Consumers are concerned about self-driving cars. That’s according to J.D. Power’s inaugural 2019 Mobility Confidence Index Study published today in collaboration with SurveyMonkey, which found that a majority of the 5,749 respondents harbor doubts about the technology’s robustness.
“Out of the box, these scores are not encouraging,” said J.D. executive director of driver interaction and human machine interface research Kristin Kolodge. “As automakers head down the developmental road to self-driving vehicles and greater electrification, it’s important to know if consumers are on the same road — and headed in the same direction. That doesn’t seem to be the case right now.”
Asked to rate on a 100-point scale their confidence in self-driving cars (with scores of 0-40 corresponding to low confidence and scores 61-100 corresponding to high confidence), respondents scored comfort about riding in them low (34) and sharing the road with others in them equally low (35). Moreover, they were generally skeptical that self-driving services — including public transit, delivery, taxi services, and ride-hailing networks — will arrive within 5-6 years, with most predicting it’ll take closer to a decade.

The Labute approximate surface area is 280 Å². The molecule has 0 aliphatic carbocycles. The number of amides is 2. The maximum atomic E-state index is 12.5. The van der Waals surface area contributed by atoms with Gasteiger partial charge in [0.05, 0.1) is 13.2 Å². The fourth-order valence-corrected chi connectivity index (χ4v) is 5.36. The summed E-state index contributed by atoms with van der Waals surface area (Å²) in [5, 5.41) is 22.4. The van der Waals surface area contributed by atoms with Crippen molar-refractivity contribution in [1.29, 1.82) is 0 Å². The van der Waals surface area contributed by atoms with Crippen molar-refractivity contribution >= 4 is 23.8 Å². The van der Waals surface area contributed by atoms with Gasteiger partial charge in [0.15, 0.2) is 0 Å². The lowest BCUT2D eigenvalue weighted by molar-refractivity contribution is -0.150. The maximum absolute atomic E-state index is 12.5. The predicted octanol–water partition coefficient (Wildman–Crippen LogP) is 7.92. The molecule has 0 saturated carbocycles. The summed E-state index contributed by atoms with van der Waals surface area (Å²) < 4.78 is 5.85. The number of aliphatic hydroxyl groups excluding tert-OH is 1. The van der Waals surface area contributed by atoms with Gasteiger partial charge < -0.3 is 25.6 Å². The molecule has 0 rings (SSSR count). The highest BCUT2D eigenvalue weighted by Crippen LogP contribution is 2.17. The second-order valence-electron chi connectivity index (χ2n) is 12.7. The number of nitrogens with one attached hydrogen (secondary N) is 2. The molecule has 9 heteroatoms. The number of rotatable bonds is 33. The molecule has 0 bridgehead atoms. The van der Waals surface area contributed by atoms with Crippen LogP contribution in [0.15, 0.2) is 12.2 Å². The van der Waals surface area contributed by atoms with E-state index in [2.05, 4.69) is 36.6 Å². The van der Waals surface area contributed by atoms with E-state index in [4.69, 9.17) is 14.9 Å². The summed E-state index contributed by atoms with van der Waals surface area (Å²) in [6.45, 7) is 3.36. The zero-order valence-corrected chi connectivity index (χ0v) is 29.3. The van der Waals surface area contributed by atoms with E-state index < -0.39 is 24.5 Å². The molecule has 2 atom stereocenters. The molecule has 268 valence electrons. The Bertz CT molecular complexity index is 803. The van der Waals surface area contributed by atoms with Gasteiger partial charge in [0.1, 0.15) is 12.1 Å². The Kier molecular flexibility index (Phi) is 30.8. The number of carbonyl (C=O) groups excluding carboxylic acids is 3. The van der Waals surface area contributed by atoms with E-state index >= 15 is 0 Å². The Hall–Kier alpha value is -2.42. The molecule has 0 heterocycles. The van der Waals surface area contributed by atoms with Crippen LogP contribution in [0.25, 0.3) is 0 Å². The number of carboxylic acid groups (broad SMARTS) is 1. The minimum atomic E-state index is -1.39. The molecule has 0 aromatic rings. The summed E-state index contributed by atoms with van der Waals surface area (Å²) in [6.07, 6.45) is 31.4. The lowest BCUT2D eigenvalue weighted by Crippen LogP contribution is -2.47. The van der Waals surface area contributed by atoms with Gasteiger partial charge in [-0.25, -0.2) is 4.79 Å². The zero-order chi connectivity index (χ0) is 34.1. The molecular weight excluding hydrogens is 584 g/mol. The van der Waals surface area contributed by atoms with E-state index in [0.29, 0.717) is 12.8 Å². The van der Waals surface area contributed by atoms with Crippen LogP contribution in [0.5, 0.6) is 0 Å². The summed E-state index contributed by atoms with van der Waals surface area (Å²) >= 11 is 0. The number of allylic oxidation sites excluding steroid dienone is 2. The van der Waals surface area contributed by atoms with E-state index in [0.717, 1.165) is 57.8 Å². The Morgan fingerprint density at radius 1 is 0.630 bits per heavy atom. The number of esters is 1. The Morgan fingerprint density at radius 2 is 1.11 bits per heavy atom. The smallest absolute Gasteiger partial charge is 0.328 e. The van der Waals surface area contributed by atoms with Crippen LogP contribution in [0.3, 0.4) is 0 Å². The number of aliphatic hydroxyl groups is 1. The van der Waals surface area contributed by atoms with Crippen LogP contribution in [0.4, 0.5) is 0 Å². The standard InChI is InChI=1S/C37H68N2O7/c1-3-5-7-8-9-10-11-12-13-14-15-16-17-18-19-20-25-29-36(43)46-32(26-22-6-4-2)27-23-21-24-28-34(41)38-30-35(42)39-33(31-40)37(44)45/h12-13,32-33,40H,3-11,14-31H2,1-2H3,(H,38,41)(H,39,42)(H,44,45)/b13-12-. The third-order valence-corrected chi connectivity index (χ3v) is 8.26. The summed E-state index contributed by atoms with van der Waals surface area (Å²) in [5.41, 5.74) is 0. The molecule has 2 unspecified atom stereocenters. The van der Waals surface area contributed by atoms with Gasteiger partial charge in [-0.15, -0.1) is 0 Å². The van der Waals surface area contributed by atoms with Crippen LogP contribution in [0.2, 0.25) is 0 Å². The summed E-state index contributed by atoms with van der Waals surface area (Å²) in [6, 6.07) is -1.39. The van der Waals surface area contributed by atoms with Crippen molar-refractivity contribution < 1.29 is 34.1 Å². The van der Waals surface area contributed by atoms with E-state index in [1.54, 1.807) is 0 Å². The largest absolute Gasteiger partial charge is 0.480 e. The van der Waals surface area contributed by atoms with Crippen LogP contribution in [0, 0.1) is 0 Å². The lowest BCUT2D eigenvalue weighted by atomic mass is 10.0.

That’s roughly in line with results from a PSB Research survey commissioned by Intel last year, which indicated that nearly half (43%) of people don’t feel safe around them. A recent CarGuru survey of 1,146 automobile owners found that 87% wouldn’t rely on self-driving cars given the choice, meanwhile. And last year, the Brookings Institution, think tank HNTB, and the Advocates for Highway and Auto Safety (AHAS) reported separately that most people weren’t inclined to ride in autonomous cars of any kind.
A whopping 71% of consumers told J.D. Power and SurveyMonkey that they’re worried about driverless system failures or errors, while 57% and 55% said they fear vehicle hacks and legal liability, respectively. Perhaps unsurprisingly, the percentages roughly correlate with the number of survey-takers (66%) who admitted to having “little to no knowledge” about self-driving vehicles.
Folks appear to be split about whether driverless cars will improve traffic safety, with 40% believing they’ll improve it and 40% saying they’ll make it worse. Broken down along generational lines, 52% of Gen Z and 45% of Gen Y consumer say driverless cars will cut down on accidents, while 49% of Boomers think they won’t.
That’s despite the fact that about 94% of car crashes are caused by human error and that in 2016 the top three causes of traffic fatalities were distracted driving, drunk driving, and speeding. According to the National Safety Council, Americans’ odds of dying in a car crash are one in 114.
“Manufacturers need to learn where consumers are in terms of comprehending and accepting new mobility technologies — and what needs to be done,” said Kolodge.
They’ll have to learn quickly. According to marketing firm ABI, as many as 8 million driverless cars will be added to the road in 2025, and analysts at Research and Markets are predicting there will be some 20 million autonomous cars in operation in the U.S. alone by 2030.
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